The problem is not guns

Letter to the editor 2/7/13 edition

February 7, 2013 

Dear Editor,

In response to Alan Cheah's column, 'The Gun Economy,' in the Jan. 31 edition of the Sierra Star, here is some factual counterpoints. The FBI's recent crime report noted a nearly 50% drop in both violent crime and the murder rate between 1992 and 2011. This occurred at the same time the number of firearms increased dramatically -- including the sale of over six million "assault weapons." And more specifically, those same government statistics show "assault weapons" accounted for only 0.5% of gun murders in 2011.

More guns, but less crime. Guess what? The problem is not legally owned guns. The problem is criminals and illegal guns. And stricter gun controls limit neither. Consider Chicago, a city with the toughest gun control laws in the nation. But don't go walking anywhere after dark. There were more than 500 murders in Chicago last year. Most were tied to gangs and drugs.

My point? Criminals will find ways to get guns. But when law abiding citizens can't, they will become defenseless victims.

Others legitimately questioned the validity of your article, Mr. Cheah. In response, you redirect attention by vilifying the NRA and gun profiteers. You're terribly wrong. The fear you mock is grounded firmly in the historical record of this nation's birth and substantiated by the 20th century. The "shot heard round the world," occurred when British troops marched on Concord and Lexington to confiscate the arms of citizen militias (1775).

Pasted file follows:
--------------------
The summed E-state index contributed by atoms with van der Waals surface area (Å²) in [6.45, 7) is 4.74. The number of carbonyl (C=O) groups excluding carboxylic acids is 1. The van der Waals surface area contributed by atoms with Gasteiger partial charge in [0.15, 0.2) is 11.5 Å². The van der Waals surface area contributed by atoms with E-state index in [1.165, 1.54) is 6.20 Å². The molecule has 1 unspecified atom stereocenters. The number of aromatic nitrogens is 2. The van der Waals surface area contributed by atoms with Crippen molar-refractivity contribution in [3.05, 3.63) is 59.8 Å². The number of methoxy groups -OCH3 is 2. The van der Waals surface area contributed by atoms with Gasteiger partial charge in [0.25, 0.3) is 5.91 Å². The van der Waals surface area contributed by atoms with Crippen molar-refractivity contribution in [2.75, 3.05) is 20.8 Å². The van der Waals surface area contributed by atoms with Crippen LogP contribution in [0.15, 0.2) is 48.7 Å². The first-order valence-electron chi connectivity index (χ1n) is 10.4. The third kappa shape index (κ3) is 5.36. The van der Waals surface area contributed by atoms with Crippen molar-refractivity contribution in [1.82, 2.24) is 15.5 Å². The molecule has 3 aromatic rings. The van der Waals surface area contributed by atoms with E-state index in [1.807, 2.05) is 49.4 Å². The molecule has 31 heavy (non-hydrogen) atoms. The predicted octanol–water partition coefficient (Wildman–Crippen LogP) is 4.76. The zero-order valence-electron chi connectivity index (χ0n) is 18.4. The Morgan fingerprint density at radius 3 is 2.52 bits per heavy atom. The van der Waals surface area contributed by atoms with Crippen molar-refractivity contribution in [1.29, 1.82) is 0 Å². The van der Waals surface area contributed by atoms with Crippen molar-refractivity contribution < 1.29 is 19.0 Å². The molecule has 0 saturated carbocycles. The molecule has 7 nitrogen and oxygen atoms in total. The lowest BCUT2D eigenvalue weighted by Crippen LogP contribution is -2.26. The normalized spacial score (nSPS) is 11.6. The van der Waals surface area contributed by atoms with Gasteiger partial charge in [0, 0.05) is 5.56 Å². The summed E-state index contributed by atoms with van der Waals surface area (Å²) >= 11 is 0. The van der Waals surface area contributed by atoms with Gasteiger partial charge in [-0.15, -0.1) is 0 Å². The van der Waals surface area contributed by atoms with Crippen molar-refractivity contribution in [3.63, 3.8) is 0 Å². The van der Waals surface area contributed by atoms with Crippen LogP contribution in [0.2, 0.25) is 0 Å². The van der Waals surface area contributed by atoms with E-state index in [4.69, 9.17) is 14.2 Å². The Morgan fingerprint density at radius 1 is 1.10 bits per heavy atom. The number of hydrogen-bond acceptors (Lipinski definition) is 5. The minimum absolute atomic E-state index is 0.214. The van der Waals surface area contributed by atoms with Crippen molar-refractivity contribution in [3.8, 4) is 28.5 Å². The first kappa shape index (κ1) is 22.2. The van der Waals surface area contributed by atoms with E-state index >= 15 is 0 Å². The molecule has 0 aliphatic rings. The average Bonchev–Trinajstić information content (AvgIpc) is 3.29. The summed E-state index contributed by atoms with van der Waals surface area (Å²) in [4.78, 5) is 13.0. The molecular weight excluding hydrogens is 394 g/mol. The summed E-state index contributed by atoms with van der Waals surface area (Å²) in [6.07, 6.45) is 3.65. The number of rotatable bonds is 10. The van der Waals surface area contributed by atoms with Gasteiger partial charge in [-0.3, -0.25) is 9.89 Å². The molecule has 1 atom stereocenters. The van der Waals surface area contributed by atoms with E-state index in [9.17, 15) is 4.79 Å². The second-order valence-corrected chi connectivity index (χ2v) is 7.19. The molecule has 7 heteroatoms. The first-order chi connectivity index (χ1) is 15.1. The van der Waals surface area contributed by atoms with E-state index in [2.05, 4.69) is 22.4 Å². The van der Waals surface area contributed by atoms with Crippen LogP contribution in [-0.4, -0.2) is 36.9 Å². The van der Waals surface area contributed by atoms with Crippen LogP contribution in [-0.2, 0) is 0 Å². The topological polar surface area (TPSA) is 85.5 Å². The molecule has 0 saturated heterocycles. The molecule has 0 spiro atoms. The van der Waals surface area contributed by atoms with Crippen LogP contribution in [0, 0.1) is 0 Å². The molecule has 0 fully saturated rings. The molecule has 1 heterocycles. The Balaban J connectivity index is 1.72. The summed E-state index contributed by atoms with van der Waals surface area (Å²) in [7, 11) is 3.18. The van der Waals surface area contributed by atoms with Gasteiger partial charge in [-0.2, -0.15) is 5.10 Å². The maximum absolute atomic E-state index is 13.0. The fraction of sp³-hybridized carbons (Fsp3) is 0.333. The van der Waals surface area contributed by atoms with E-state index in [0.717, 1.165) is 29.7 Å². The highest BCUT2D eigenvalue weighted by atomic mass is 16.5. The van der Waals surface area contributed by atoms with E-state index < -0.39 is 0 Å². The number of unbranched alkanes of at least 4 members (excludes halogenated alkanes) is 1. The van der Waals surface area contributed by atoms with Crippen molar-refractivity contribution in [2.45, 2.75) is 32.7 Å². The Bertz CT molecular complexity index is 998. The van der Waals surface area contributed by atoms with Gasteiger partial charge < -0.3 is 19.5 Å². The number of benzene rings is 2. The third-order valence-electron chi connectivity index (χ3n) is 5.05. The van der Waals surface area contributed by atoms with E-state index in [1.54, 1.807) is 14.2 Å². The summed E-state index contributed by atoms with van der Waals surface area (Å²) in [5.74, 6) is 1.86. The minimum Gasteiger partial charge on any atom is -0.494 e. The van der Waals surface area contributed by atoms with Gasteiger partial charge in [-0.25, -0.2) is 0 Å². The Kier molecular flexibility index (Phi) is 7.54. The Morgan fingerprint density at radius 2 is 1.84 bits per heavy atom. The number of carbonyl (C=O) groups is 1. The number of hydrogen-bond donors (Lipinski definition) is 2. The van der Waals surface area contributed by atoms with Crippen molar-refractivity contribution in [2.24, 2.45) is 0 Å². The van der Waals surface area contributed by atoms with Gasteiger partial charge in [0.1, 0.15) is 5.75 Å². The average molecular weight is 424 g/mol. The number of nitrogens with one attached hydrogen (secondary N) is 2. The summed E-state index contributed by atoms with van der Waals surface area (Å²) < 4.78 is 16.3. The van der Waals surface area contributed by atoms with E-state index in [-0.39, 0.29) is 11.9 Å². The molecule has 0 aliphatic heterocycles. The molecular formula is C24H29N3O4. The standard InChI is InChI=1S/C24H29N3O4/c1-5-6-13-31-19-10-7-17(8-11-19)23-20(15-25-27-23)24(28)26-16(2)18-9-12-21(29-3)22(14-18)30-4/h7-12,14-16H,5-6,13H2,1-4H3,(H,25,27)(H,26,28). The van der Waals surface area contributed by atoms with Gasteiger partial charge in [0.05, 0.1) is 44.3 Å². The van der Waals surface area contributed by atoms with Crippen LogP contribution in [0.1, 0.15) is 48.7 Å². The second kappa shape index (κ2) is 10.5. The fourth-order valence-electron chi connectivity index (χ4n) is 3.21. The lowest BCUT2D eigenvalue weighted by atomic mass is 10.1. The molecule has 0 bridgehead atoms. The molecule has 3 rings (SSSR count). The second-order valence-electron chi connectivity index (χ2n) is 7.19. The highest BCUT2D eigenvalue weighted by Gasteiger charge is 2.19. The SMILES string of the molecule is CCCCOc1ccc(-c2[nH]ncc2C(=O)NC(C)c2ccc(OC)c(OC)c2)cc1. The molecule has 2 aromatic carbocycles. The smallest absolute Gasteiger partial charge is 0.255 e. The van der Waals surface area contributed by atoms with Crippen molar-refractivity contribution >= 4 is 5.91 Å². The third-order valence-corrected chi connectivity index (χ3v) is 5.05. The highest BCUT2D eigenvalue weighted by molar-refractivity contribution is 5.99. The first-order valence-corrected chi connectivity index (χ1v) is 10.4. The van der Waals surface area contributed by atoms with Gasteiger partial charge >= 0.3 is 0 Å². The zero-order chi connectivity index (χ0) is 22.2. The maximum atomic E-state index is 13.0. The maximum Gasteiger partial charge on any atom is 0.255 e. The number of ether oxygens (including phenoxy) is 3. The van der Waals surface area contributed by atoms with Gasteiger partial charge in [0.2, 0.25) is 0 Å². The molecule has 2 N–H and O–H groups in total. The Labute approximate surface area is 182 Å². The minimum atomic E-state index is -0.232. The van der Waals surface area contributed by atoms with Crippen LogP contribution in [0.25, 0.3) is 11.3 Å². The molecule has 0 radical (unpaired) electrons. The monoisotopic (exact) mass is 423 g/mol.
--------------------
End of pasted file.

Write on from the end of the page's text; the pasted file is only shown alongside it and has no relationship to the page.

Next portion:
The 20th century recorded tyrannical governments in Germany, Russia, China and other nations murdering more than 100 million of their own people. But first, these regimes disarmed their citizens. Our Constitution, the Second Amendment it mandates, says it will not happen here and 60 million legally armed patriots agree.

This has never been about economy, sport or hunting. It's always been about our right to self-defense.

Steve Hall, North Fork

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